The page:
Russell Wilson, Tyler Lockett saw their game-changing play coming

CHARLOTTE, N.C. -- Russell Wilson dropped back, slid to his left to buy time and threw deep down the right side of the field to Tyler Lockett, who had gotten open behind the defense.

Just like the Seattle Seahawks drew it up?

Not exactly.

But the 43-yard Wilson-to-Baldwin hookup that set up their game-winning field goal Sunday against the Carolina Panthers didn't come entirely out of nowhere. It was during a walk-through earlier in the week that Lockett went off-script in a similar way, a moment Wilson revealed after the Seahawks' 30-27 victory.

"The funny thing is, in walk-through, I'm trying to be on the details and there was a play where he was out there on the right and he kind of did that same kind of thing," Wilson said. "He kind of stuttered and went, but it wasn't necessarily the play. He said, 'Hey, I'm just kind of working on something in case we need it.' Funny thing is, we needed it and it worked."

Lockett ran a 10-yard curl, then turned back upfield when he noticed that no deep defender was there. The play took Seattle from its own 47 to Carolina's 10. Two kneel-downs and a spike later, Sebastian Janikowski kicked a 31-yarder to give the Seahawks their most impressive win of the season.

It's another example of the familiarity that Wilson and Lockett have developed in their fourth season together. Any quarterback and receiver need that, of course, but it's different with the Seahawks because of Wilson's propensity to scramble and extend plays. They need to be on the same page not just for when things go as planned but also for all those times when they don't.

It's among the reasons why Lockett is having his best season. He had a team-high 107 receiving yards Sunday and another touchdown to give him a career-best eight in 11 games. It's been needed production with No. 1 receiver Doug Baldwin nursing one injury after another, including a sore groin that had his status questionable heading into this game.

"He's been spectacular all year," Wilson said of Lockett. "It's been fun playing with him."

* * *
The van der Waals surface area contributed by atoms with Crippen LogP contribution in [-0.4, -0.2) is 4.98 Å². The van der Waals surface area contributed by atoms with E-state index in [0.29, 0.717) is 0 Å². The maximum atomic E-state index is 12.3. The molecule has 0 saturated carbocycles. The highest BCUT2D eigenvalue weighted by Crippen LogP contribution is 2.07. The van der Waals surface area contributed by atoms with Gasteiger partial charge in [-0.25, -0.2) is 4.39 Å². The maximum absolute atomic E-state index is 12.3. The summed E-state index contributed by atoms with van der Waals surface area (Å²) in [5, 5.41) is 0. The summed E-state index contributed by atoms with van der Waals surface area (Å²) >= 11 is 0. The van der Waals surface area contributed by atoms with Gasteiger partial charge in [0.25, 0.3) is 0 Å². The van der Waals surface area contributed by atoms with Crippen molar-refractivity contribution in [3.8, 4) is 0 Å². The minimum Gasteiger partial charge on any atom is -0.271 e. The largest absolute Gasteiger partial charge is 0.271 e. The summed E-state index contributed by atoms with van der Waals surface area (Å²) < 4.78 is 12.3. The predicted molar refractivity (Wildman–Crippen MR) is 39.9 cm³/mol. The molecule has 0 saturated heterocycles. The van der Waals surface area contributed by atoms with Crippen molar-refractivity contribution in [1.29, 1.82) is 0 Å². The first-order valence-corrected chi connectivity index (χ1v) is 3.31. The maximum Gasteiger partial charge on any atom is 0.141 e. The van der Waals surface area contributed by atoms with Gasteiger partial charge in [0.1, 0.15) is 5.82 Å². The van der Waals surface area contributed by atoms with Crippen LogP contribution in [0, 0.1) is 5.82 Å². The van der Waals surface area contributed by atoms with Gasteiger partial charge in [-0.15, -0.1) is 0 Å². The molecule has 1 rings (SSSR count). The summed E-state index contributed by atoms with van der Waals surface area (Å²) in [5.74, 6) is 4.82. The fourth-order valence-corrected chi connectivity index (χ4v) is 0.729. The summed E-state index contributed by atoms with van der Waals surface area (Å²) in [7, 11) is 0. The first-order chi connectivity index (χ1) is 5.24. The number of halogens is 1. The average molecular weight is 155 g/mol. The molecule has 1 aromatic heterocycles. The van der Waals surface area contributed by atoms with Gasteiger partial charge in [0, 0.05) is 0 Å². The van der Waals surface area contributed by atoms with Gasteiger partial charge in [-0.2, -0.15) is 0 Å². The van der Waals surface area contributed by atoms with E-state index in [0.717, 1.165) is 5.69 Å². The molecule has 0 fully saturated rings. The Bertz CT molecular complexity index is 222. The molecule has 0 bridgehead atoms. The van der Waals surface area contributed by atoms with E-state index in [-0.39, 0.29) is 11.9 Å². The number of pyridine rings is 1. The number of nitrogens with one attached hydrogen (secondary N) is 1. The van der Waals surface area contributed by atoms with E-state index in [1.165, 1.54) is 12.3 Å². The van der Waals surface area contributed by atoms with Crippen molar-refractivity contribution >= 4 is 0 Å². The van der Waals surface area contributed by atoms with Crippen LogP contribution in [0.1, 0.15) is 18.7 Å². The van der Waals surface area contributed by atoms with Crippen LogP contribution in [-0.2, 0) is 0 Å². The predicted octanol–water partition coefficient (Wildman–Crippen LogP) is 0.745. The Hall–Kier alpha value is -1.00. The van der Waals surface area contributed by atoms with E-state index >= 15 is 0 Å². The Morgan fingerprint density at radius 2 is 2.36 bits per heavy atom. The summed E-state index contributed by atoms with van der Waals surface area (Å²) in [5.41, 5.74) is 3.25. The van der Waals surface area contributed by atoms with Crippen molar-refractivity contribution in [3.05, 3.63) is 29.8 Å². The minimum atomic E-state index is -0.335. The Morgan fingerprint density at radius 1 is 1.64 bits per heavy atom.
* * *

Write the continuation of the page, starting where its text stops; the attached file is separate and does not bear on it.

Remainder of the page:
That propensity of Wilson's to extend plays is something of a dual-edged sword. The same thing that has led to so many big gains can also lead to some costly losses, like the handful of bad sacks that Wilson has taken this season after trying to keep things alive for longer than they could be kept alive. A few from defeats to the Bears and Chargers come to mind.

"It's something that you win with and you lose with," Lockett said. "You just take chances, and we trust that Russell is going to go out there and make the best plays possible as long as he keeps it alive. As long as he keeps it alive, we understand how hard it is for defenders to continue to try and guard somebody over five seconds. So if it's longer than four or five seconds, it puts us in a better position to be able to get open."

In other words, you've got to take some bad with all the good when it comes to Wilson extending plays. He didn't become the winningest quarterback in franchise history as of Sunday's victory -- No. 71 in the regular season in his career -- by standing still in the pocket. The one that set up Seattle's game-winning field goal Sunday was another example of the good.

"We talked during the week [that] there is going to be a big scramble, extended play -- not necessarily a scramble run-around -- but there is going to be a time where the play is extended a little bit and we are going to need it," Wilson said. "And sure enough, Tyler pulled that one down."